Bathed in the golden light of twilight on the red earth of the Central Australian desert, artist Jennifer Purvis Kngwarreye comes to life.
His home, Alhalkere, is a rarely seen pocket of paradise.
Beyond the few houses, the small church and the charming school building covered with murals, is a seemingly unspoiled natural view as far as the eye can see.
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It is one of a group of 16 outposts, named Utopia by pastors in the 1920s who were said to have been delighted by an abundance of tame, easy-to-catch rabbits they found there.
Jennifer has spent her life here, refusing the opportunity to leave to continue her education as a youngster to stay and protect her country.
“My grandfather, Michael number one, was here and my father was there too and he said to me ‘stay strong for this place, get up’,” Jennifer said.
Learn from some of the greats
Jennifer’s grandmother, Emily Kame Kngwarreye is one of the most prominent and prolific artists in Australian history.
His paintings have decorated a Qantas Dreamliner, visited prestigious galleries around the world and sold for millions of dollars.
Emily is said to have rarely left her beloved home and spent the last decade of her life producing around 3,000 paintings and imparting her knowledge.
As a child, Jennifer would sit next to her grandmother and watch her paint, learning dream stories masterfully captured on canvas.
Today Jennifer is a respected leader in her community; tourists must come and ask him for permission to access and photograph certain sacred sites.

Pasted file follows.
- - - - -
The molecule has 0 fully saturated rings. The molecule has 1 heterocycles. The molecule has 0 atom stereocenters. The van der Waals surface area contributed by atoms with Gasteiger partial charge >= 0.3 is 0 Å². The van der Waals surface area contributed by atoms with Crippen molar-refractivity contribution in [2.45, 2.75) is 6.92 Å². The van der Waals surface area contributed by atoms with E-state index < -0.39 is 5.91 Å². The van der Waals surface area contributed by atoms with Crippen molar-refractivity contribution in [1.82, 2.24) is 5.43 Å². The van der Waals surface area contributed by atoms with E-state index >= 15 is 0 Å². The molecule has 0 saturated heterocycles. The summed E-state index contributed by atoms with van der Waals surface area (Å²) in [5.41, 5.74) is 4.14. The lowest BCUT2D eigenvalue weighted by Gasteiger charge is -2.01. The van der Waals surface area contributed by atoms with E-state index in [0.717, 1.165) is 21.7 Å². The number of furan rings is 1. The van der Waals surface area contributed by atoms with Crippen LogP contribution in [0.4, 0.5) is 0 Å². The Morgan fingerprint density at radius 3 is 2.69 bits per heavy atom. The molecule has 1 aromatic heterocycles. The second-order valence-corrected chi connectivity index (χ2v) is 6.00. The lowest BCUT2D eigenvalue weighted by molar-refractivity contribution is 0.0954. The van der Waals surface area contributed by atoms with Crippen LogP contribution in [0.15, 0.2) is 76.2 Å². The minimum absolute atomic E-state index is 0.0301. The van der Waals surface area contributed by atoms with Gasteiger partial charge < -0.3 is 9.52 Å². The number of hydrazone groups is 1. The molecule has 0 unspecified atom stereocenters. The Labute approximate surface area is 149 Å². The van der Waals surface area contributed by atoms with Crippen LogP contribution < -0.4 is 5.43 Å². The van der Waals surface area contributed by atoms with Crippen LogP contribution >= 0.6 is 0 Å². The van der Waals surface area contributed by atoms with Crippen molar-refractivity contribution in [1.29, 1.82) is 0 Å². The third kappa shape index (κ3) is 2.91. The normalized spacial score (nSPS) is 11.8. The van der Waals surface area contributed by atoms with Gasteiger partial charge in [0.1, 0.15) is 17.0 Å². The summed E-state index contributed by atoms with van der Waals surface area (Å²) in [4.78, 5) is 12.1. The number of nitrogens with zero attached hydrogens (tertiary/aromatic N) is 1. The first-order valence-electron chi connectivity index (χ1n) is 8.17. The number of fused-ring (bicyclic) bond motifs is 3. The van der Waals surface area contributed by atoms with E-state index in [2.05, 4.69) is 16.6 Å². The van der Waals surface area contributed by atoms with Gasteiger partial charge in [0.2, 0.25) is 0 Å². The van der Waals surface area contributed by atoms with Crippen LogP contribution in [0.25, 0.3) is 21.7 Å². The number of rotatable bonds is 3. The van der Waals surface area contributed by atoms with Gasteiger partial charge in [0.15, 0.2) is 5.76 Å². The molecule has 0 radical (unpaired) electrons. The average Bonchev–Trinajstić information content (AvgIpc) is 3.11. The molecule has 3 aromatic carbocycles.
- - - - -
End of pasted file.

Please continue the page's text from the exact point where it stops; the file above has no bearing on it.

Her own works of art, and those of her sisters, are appreciated and purchased in worlds far from her own.
The art of utopia celebrated around the world
Art centers in remote communities in the Northern Territories provide local artists with a place to paint and the support they need to ensure their work is ethically sold and exhibited.
Following the work of a newly established art center in the homelands of Utopia, a small collection of works by local artists was on display for the very first time at a major annual exhibition in Alice Springs.
Jennifer’s Anularra (Pencil Yam Dreaming) was hung alongside paintings by Judy Greeny Kngwarreye, Bessie Pitjara Purvis and Motorbike Paddy Ngale at the Araluen Art Center as part of the 30th Annual Desert Mob Exhibition.
It was bought by Artbank, a federal government arts program, which means it could end up on the wall of an Australian embassy halfway around the world.
“We acquire excellent works of their kind that represent the Australian contemporary art market,” said Artbank Director Zoe Rodriguez.
Artbank was established in 1980 with the aim of supporting living Australian artists by buying their works and then renting them out.
Its clients include government offices, diplomatic missions around the world, and individuals who want valuable works of art in their homes, but are unwilling or unable to afford to purchase them.
“We have around 60 works of Utopia, we have been collecting these works for over three decades. Utopia has a very rich vein of art running through it.”